<b>Swann Auction Galleries Dec 1:</b> Art, Press & Illustrated Books
    <b>Swann Auction Galleries Sep 29:</b> Illustration Art
    <b>Swann Auction Galleries Nov 3:</b> Old Master Through Modern Prints
  • <b>Bonhams: Fine Books and Manuscripts. Sept. 21, 2016</b>
    <b>Bonhams Sept. 21:</b> WARREN, JOSEPH. Letter Signed ("Jos Warren") as Chairman of the Committee of Safety. Cambridge, MA, June 4, 1775.
    <b>Bonhams Sept. 21:</b> WHITMAN, WALT. Leaves of Grass. Brooklyn, NY: [for the Author], 1855.
    <b>Bonhams Sept. 21:</b> JEFFERSON, THOMAS. Printed Broadside Signed ("Th: Jefferson") as Secretary of State. Philadelphia, February 12, 1793.
    <b>Bonhams Sept. 21:</b> CELLINI, BENVENUTO. 1500-1571. Autograph Letter Signed ("Beto. Cellini"). [Florence, c.1566].
    <b>Bonhams: Fine Books and Manuscripts. Sept. 21, 2016</b>
    <b>Bonhams Sept. 21:</b> NAPOLEON BONAPARTE. Autograph Manuscript. [c.1795].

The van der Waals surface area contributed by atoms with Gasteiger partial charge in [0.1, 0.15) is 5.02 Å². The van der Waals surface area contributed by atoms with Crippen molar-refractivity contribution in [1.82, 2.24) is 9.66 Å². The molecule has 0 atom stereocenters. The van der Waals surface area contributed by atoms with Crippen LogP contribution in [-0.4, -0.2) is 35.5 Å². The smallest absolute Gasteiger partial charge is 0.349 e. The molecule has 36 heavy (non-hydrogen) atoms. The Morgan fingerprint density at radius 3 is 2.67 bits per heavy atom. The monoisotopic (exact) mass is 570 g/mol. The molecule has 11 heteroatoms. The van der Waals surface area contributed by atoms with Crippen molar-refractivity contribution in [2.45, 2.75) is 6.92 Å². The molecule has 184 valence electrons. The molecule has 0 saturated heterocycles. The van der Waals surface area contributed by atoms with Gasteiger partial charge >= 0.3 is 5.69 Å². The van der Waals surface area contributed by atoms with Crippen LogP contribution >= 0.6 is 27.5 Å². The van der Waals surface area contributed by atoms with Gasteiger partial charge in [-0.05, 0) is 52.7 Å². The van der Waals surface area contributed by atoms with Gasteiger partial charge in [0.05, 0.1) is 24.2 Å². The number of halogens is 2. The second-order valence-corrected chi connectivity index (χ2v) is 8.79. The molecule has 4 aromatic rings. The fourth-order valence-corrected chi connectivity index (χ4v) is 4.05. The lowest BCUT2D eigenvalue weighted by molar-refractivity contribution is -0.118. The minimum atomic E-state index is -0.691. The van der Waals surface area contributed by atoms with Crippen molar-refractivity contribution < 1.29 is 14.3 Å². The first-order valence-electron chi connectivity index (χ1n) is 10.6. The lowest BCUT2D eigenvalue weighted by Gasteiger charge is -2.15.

<b>Bonhams Sept. 21:</b> DICKENS, CHARLES. Great Expectations. London: Chapman and Hall, 1861.
    <b>Bonhams Sept. 21:</b> REED, JOHN. To the Honourable House of Representatives of the Freemen of Pennsylvania this Map of the City and Liberties of Phiadelphia With the Catalog of Purchasers is Humbly Dedicated.... [Philadelphia]: engraved by James Smit
    <b>Bonhams Sept. 21:</b> ELIOT, THOMAS STEARNS. The Waste Land. New York: Boni and Liveright, 1922.

Rare Book Monthly

Articles - March - 2009 Issue

Former ABA President Sentenced to 28 Months in Prison

Roths

The Rothschild Estate.


By Michael Stillman